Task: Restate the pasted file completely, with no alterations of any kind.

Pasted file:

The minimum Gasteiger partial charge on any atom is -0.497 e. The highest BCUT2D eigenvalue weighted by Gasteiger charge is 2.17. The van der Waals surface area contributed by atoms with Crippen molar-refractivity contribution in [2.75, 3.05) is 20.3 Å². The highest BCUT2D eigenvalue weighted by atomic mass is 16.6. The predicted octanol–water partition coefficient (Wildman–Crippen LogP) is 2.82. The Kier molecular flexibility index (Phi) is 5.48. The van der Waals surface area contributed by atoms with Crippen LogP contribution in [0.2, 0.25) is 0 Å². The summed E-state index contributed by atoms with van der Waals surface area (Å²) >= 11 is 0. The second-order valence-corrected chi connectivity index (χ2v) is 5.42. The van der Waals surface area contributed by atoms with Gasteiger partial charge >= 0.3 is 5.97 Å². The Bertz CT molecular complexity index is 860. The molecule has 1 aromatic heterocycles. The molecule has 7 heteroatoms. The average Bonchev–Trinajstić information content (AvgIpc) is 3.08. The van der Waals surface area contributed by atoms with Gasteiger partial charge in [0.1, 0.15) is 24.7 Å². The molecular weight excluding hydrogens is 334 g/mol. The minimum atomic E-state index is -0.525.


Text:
The minimum Gasteiger partial charge on any atom is -0.497 e. The highest BCUT2D eigenvalue weighted by Gasteiger charge is 2.17. The van der Waals surface area contributed by atoms with Crippen molar-refractivity contribution in [2.75, 3.05) is 20.3 Å². The highest BCUT2D eigenvalue weighted by atomic mass is 16.6. The predicted octanol–water partition coefficient (Wildman–Crippen LogP) is 2.82. The Kier molecular flexibility index (Phi) is 5.48. The van der Waals surface area contributed by atoms with Crippen LogP contribution in [0.2, 0.25) is 0 Å². The summed E-state index contributed by atoms with van der Waals surface area (Å²) >= 11 is 0. The second-order valence-corrected chi connectivity index (χ2v) is 5.42. The van der Waals surface area contributed by atoms with Gasteiger partial charge >= 0.3 is 5.97 Å². The Bertz CT molecular complexity index is 860. The molecule has 1 aromatic heterocycles. The molecule has 7 heteroatoms. The average Bonchev–Trinajstić information content (AvgIpc) is 3.08. The van der Waals surface area contributed by atoms with Gasteiger partial charge in [0.1, 0.15) is 24.7 Å². The molecular weight excluding hydrogens is 334 g/mol. The minimum atomic E-state index is -0.525.